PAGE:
Despite his obvious intelligence and his movie-making skills, there is something juvenile about Quentin Tarantino. He has the imagination of a little boy gone wild. In this instance, not untypically, he dreamed up a story so absurd, so bloodthirsty, so unrestrained in its pursuit of its villains that it succeeded in toppling over from horror into hilarity; at some of its most gruesome moments, we found ourselves laughing hysterically--that kind of laugh that is truly therapeutic, cleansing--well, cathartic.
From graduate school days--some time ago now, I have to say--I recall a professor whose central thesis was that the "theater of the absurd" is the closest we can come to tragedy in the modern world. Once the gods left the scene, with the justification they seemed to provide for the otherwise inexplicable mystery of death, the demise of a great and noble figure at the hands of destiny no longer held such compelling and exemplary power. "Tragedy," once seen as senseless, becomes absurd. We are all clowns in an exploding taxi, subject to the whims of a fate that has no explanatory context.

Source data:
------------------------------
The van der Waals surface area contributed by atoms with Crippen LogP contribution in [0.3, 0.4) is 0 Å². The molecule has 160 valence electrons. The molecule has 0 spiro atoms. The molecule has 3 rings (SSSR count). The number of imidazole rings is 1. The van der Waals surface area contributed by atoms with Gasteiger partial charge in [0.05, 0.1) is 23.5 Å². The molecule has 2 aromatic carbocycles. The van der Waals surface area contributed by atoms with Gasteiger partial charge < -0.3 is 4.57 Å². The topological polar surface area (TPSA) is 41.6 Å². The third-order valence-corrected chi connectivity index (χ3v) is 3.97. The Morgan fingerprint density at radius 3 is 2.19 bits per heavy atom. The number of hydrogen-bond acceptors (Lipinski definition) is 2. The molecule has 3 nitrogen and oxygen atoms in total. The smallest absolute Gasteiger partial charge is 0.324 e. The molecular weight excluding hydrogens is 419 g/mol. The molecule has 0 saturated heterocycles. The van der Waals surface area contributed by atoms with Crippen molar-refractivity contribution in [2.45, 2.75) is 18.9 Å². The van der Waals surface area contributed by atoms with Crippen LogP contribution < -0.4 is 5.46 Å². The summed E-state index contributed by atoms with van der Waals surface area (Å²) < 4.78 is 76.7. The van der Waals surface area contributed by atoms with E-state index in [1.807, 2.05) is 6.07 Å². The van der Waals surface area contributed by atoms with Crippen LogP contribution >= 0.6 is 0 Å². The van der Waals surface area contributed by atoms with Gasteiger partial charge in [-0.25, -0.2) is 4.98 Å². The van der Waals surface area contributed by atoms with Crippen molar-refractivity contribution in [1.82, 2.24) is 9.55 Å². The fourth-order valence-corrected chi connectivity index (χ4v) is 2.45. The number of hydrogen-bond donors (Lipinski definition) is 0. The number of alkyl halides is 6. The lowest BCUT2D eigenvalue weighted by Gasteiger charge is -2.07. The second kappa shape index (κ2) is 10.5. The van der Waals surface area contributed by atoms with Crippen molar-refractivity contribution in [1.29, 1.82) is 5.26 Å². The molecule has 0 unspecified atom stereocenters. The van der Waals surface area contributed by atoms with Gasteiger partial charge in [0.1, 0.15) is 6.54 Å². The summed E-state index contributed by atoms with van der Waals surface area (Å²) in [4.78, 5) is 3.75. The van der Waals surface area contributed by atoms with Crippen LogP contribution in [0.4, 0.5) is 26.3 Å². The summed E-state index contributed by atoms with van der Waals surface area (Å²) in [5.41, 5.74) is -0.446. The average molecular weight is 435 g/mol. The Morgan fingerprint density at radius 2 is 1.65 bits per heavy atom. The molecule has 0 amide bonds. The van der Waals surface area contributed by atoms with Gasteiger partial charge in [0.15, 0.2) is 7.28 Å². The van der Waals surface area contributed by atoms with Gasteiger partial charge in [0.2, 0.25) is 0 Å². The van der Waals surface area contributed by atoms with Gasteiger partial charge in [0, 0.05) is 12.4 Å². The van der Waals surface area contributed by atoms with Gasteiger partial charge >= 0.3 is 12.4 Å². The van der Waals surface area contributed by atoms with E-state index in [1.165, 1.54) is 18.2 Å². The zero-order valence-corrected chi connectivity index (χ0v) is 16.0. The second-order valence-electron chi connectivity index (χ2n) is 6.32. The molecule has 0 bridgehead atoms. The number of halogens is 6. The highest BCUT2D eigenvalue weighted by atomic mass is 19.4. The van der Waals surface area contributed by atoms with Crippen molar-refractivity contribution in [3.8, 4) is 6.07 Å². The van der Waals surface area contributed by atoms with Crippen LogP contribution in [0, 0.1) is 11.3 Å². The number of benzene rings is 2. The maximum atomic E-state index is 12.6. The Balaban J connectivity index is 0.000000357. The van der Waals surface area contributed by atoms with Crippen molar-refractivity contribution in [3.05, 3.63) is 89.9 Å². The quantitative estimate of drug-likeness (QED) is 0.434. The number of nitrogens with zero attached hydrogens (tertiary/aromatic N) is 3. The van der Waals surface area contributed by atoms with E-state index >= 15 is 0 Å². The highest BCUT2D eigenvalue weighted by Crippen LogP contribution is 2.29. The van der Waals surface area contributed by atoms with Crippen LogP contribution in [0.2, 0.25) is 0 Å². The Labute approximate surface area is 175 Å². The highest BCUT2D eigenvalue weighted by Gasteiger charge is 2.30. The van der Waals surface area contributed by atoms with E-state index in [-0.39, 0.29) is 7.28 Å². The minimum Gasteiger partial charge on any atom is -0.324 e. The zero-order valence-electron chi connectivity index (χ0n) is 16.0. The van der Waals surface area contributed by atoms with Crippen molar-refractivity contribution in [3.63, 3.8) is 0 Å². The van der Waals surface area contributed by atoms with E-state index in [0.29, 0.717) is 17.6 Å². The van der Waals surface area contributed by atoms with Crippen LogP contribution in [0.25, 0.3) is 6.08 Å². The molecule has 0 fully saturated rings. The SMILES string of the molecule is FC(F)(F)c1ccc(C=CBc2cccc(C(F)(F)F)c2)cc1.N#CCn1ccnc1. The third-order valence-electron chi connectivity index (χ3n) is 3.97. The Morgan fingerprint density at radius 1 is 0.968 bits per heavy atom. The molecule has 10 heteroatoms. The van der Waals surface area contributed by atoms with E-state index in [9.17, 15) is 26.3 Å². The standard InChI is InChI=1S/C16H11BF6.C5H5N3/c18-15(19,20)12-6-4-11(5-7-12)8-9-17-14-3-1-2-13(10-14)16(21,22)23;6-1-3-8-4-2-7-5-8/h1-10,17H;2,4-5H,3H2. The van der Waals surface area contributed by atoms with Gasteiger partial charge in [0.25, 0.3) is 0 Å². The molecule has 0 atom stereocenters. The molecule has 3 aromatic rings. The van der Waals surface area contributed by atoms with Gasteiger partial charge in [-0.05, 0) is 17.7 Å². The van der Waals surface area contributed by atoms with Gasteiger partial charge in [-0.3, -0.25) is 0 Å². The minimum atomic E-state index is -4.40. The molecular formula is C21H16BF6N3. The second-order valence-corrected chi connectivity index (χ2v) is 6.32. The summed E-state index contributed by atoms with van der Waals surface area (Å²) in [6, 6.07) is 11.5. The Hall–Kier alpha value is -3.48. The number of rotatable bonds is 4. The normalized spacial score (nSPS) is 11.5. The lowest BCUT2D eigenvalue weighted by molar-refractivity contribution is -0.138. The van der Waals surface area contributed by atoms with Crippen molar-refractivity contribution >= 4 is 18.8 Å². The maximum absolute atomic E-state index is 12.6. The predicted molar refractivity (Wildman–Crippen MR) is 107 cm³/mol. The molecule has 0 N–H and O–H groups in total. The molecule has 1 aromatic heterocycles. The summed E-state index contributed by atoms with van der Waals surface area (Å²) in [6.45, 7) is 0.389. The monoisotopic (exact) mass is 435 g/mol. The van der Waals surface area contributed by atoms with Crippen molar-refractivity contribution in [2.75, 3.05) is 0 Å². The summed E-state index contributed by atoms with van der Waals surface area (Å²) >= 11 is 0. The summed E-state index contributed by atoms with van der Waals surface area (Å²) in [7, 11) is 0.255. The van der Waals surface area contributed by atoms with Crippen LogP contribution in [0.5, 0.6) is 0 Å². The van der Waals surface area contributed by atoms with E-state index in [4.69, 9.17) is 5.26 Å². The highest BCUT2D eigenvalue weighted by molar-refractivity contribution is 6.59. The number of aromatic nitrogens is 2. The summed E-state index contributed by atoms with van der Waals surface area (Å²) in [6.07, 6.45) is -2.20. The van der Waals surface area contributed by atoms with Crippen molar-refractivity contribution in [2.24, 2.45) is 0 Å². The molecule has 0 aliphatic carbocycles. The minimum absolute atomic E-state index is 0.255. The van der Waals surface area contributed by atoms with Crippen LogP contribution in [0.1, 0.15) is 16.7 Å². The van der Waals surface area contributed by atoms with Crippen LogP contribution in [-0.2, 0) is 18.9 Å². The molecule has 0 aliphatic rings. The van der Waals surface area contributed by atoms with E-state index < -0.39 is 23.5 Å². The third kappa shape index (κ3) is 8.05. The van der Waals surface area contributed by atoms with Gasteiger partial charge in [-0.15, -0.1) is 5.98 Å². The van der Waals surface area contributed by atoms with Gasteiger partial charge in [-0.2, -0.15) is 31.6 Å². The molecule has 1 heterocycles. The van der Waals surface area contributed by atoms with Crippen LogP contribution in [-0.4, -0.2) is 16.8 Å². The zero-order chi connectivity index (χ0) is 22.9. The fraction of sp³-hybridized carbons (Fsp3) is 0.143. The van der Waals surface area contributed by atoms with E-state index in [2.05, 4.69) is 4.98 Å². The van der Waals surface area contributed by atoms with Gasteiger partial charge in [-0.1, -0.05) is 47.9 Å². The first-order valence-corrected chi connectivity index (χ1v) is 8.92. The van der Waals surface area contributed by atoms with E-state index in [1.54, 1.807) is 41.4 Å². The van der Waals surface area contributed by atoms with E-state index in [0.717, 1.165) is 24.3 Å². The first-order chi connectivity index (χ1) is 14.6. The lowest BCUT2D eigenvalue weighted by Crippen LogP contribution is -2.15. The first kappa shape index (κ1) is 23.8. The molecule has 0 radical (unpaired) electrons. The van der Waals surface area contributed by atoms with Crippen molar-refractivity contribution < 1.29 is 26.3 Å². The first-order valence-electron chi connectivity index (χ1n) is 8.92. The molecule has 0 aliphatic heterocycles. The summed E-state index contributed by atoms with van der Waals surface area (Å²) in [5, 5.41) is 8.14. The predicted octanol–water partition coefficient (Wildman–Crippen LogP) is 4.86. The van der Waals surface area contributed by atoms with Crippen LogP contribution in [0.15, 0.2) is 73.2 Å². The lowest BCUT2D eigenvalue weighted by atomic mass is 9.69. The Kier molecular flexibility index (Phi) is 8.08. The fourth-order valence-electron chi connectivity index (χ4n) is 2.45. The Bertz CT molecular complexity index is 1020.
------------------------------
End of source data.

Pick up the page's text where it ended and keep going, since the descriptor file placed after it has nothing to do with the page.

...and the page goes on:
It's in this light that the Tarantino oeuvre makes sense. His total lack of inhibition leaves him an open field to exploit our fears and fantasies, to present us with a world we recognize, shamefully, to be the one we humans have created, where reason is but a thin veil that fails to hide the dreadful truth: our attempt to exercise control over our lives and our environment is nothing more than a delusion.